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Tuesday, June 5, 2012

Consolidation Therapy - Cycle 1 Day 1

Today was the reprise of my abortive attempt to begin consolidation therapy two weeks ago.  This time the paperwork was in place so there were no hitches.  Dr. Richardson was only an hour and a half late for the appointment this time, so today seemed to proceed at a rapid clip, relatively speaking.

My blood work came back pretty good today.  My white blood cell count is a little low, but my neutrophils are OK, so that's not a problem.  My bilirubin is a little high (measure of liver function), but nothing to worry about.  (Maybe I shouldn't have had that extra glass of pinot noir last night.)  On the good side, my total protein and albumin are back in the normal range, my anemia (RBC, Hgb, HCT) is improving, and my platelets are fine.

Claudia and Muriel both think I am doing well and I can relax most of the constraints on my diet and activities now.  I should still be a little careful doing yard work that raises a lot of dust and spores (e.g., mowing).  As for diet, I should still avoid eating raw fish, undercooked burgers, and salad bars (where people can slobber over the food and double dip).  Other than that, I think I'm OK to lead a normal life.  I even got permission to eat popcorn! Now I can enjoy going to the movies again.

One of my fellow MM patients just sent me a prepublished version of a paper which is appearing in the latest issue of the journal Blood regarding clinical issues with high-risk MM, including t(4;14).  One of the reasons these cases have poor prognoses and are so hard to treat is that there can be multiple malignant clones that mutate and change in dominance, so that suppressing one of them may allow another to flourish.  I could only understand about every third word in this paper, but I kind of got the gist of the overall concepts.  I took a copy of the paper in to show Dr. Richardson today to get his opinion.  It turns out he hadn't read it, since he hasn't gotten his current issue of Blood yet.  He was appreciative that I brought it to his attention.  (I have to admit I got a real kick out of showing him a technical paper he hadn't read yet.)  I let him keep my copy.

As it turns out, he recently met the author of this paper, whom he respects.  Richardson has also published on this topic, and he is quite aware of these clinical issues with multiple clones.  He told me that is why he thinks this arm of the transplant clinical trial I have been randomly assigned to, which involves RVD consolidation therapy, is the best one for me, because it brings multiple agents to bear to suppress any remnants of the disease, just what may be needed for my high-risk situation.  He didn't say those exact words, but I am paraphrasing what I think he meant.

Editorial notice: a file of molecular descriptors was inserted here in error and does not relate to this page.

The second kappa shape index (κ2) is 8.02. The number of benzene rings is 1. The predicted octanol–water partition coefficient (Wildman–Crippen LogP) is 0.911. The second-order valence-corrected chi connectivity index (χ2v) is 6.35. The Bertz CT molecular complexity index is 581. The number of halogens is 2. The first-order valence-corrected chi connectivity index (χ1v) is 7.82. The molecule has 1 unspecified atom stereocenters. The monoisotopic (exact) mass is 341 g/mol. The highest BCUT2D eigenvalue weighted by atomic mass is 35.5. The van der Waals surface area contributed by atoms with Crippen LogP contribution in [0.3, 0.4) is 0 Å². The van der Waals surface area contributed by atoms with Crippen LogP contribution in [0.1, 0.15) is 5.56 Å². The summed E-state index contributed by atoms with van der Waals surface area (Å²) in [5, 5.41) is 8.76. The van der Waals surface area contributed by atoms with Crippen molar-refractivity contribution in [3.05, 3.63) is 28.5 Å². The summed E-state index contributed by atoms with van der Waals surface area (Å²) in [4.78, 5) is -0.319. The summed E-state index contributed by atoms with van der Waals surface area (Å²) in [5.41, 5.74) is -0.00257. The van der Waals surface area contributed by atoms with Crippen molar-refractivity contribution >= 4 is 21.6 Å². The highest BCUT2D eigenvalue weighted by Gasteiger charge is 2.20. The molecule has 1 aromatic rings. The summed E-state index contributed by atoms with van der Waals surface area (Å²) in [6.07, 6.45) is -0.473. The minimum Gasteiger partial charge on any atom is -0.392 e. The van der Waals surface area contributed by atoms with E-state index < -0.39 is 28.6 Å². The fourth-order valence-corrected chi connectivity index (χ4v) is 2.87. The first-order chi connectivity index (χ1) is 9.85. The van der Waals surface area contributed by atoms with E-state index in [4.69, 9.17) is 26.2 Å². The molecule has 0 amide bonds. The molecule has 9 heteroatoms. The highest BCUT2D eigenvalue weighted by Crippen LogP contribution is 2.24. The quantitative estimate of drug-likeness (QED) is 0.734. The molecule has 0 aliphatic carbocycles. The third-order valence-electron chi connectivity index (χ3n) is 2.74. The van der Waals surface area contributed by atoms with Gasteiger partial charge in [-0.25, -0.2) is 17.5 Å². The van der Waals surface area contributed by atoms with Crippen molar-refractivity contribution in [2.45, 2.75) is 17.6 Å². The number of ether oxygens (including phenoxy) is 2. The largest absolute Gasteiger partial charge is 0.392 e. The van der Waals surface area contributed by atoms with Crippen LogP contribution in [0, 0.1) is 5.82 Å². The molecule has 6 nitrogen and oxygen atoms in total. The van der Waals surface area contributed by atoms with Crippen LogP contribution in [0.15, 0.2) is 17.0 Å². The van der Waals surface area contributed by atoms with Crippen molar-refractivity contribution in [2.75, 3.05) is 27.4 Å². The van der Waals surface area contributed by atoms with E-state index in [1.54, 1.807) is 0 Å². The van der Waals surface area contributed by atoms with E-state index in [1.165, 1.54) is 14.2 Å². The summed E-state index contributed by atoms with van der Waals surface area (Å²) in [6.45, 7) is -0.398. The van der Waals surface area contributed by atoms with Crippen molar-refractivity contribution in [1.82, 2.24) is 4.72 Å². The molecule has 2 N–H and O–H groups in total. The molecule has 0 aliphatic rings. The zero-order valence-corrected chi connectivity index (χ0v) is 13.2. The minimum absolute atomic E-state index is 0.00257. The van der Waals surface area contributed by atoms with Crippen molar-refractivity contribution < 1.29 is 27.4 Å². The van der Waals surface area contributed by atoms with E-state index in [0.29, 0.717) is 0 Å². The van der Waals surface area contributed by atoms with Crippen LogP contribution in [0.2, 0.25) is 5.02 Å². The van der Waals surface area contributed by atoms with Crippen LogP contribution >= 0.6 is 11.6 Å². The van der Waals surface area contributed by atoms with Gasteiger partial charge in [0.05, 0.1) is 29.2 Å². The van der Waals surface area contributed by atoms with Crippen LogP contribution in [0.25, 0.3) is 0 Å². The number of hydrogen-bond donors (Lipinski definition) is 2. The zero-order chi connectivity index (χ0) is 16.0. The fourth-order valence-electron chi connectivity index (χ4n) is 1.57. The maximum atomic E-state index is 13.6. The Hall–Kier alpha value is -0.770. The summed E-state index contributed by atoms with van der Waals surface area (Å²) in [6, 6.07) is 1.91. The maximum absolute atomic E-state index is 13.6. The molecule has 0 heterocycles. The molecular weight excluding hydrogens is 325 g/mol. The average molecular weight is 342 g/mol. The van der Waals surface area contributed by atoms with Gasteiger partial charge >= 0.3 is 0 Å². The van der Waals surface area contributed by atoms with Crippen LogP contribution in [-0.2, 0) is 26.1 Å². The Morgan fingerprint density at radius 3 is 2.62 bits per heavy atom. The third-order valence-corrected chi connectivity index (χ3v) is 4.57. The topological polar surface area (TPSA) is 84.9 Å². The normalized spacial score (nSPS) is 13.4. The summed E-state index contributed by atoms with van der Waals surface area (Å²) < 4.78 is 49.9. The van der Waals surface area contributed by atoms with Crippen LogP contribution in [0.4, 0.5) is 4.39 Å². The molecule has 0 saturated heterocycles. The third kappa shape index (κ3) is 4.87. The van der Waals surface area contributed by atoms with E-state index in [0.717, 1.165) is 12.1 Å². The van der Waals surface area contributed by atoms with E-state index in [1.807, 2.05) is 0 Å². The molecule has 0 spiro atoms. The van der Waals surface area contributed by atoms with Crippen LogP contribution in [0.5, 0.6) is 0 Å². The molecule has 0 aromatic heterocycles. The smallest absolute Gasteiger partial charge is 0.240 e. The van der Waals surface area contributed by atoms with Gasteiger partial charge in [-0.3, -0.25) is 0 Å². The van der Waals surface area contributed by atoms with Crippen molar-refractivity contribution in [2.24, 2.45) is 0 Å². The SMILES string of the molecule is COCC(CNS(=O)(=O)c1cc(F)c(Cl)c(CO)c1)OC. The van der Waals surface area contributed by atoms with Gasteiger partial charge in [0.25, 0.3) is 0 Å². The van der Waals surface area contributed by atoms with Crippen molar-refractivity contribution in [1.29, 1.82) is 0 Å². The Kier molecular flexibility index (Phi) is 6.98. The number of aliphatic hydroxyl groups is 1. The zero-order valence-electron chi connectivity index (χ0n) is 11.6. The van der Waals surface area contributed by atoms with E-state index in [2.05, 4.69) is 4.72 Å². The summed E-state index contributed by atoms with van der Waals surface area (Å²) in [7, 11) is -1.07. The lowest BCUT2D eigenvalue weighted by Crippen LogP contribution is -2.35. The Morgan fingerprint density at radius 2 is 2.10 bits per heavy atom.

The ASCO Conference in Chicago has just concluded.  You may have been reading a number of cancer-related stories in the national news over the past few days, most of which have come out of this major conference.  There were several MM sessions which showed some good progress on a number of fronts.  I was particularly interested in the ML9708 trial that for newly-diagnosed patients that I participated in. The results to date look good:  "Of the 46 patients who have completed four or more treatment cycles, 98 percent have achieved at least a partial response to the treatment regimen.   Specifically, 26 percent achieved a complete response, 20 percent achieved a very good partial response, and 52 percent a partial response."  I am still very grateful that I am one of the ones who achieved a complete response.

There continue to be advances in other drug therapies for MM, including carfilzomib (Kyprolis) and pomalidomide, both of which may be nearing FDA approval.  Another area with exciting progress involves the use of monoclonal antibodies, which can specifically seek out the myeloma cells and attack them without affecting normal cells.  One of these, elotuzumab, has shown particular promise and is already in late-stage clinical trials.  Progress is also being made in developing a myeloma vaccine, which is now in a clinical trial.  The good news is that there is a lot of research going on and a lot of trials underway to bring a number of new weapons into the battle against MM.

I remain hopeful and optimistic.


  1. What's happening now in research and treatment sounds so promising. I also talked today with a tennis friend who said she had a friend who is surviving after ten years with MM! How hopeful is that?!

  2. Thanks, Sue. It's always great to hear success stories.